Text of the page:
The owner of the Victory North event venue and two nearby restaurants is planning on adding to his growing portfolio of businesses in Savannah’s Streetcar Historic District in the area known as the Starland District.
Mohamed Eldibany is planning to rehabilitate the historic building at 15 W. 43rd St., across Whitaker Street from Victory North, for use as a restaurant, according to an application and associated documents submitted for the project.
The red brick building was originally built between 1936 and 1940 and operated as a cold storage “icehouse”, but has been vacant for 30 years, according to the project’s architect, Kevin Rose of Savannah-based Rose Architects. The proposed rehab will preserve the existing structure, while adding a kitchen addition on the south side, along with a small entrance vestibule onto the existing stoop on the west side. In addition, a small restroom addition will be added to the easternmost corner of the north facade, along with a glass indoor/outdoor seating area.
The rehab project was approved, with some conditions, by the Historic Preservation Commission last month.
The restaurant would be the third developed by Eldibany, who also owns The Garage at Victory North restaurant next to the concert venue. He also restored the historic Victorian house at 9 W. 43rd St. to house Troupial Cafe.
Zoning change approved for 20-acre development east of downtown Savannah
Long-dormant, the planned Riverview development may one day mirror the newly developed Eastern Wharf mixed-use community across President Street, with hotels, apartments, shops, restaurants and roof-top bars. First things first though. Some zoning changes had to be made.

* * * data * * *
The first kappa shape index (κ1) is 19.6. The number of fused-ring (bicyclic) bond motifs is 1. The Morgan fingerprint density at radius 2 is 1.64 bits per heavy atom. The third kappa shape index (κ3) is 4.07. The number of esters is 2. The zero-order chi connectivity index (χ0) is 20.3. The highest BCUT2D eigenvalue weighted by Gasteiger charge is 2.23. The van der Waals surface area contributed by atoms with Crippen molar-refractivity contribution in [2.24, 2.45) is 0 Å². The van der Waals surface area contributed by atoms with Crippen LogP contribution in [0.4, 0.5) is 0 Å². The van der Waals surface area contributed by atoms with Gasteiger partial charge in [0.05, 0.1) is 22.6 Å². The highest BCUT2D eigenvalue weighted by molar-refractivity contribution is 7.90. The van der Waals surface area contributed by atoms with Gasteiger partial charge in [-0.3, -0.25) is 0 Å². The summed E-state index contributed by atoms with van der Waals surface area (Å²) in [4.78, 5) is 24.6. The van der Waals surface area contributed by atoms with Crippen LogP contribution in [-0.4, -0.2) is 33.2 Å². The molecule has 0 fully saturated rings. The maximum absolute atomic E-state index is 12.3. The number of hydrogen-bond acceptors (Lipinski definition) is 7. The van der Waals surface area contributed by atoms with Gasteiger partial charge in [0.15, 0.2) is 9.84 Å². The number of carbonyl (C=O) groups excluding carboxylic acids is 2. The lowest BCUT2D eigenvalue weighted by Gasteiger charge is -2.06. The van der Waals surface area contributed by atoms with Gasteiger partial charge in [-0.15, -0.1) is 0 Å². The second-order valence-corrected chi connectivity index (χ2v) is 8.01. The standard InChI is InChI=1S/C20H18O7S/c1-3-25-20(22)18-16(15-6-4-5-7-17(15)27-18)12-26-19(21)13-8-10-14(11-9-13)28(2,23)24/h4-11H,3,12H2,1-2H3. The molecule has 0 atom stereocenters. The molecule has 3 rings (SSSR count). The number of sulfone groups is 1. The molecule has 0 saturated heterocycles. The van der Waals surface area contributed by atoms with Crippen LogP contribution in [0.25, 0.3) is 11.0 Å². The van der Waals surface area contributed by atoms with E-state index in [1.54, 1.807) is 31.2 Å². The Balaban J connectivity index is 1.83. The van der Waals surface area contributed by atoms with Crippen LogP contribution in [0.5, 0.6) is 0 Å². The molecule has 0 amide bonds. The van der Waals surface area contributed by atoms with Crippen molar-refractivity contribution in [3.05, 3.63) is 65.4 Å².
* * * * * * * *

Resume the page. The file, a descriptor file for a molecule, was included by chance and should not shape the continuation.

Located between Randolph Street and the Bilbo Canal on one of the most heavily trafficked corridors into downtown Savannah, the property just east of General McIntosh Boulevard is on an almost 20-acre former industrial site that has sat vacant for years, with remnants of dilapidated warehouses sitting amidst overgrown vegetation.
Riverview President Street, LLC’s request for a Downtown-Central Business zoning classification, which allows for a broad array of uses typically found downtown, was presented to the Savannah City Council last week.
While city staffers agreed that the current industrial zoning classification is inconsistent with the growing development pattern in the area, Riverview’s zoning request was recommended for denial since it would lack some of the standards that control development downtown. Instead, staff recommended, and the city council approved, D-C (Downtown Commercial) as an alternative zoning classification, with restrictions, which allows similar uses while providing better protection against potentially negative impacts.
The approved D-C zoning and conditions require that a general master plan be approved by the Metropolitan Planning Commission prior to the adoption of the zoning change. In addition, buildings would be limited to five stories or 50 feet in height when they are located within 100 feet of property lines of existing residential or institutional uses.
A drawing of the potential development submitted with rezoning request indicates a grocery store may be on tap for the east end of the site.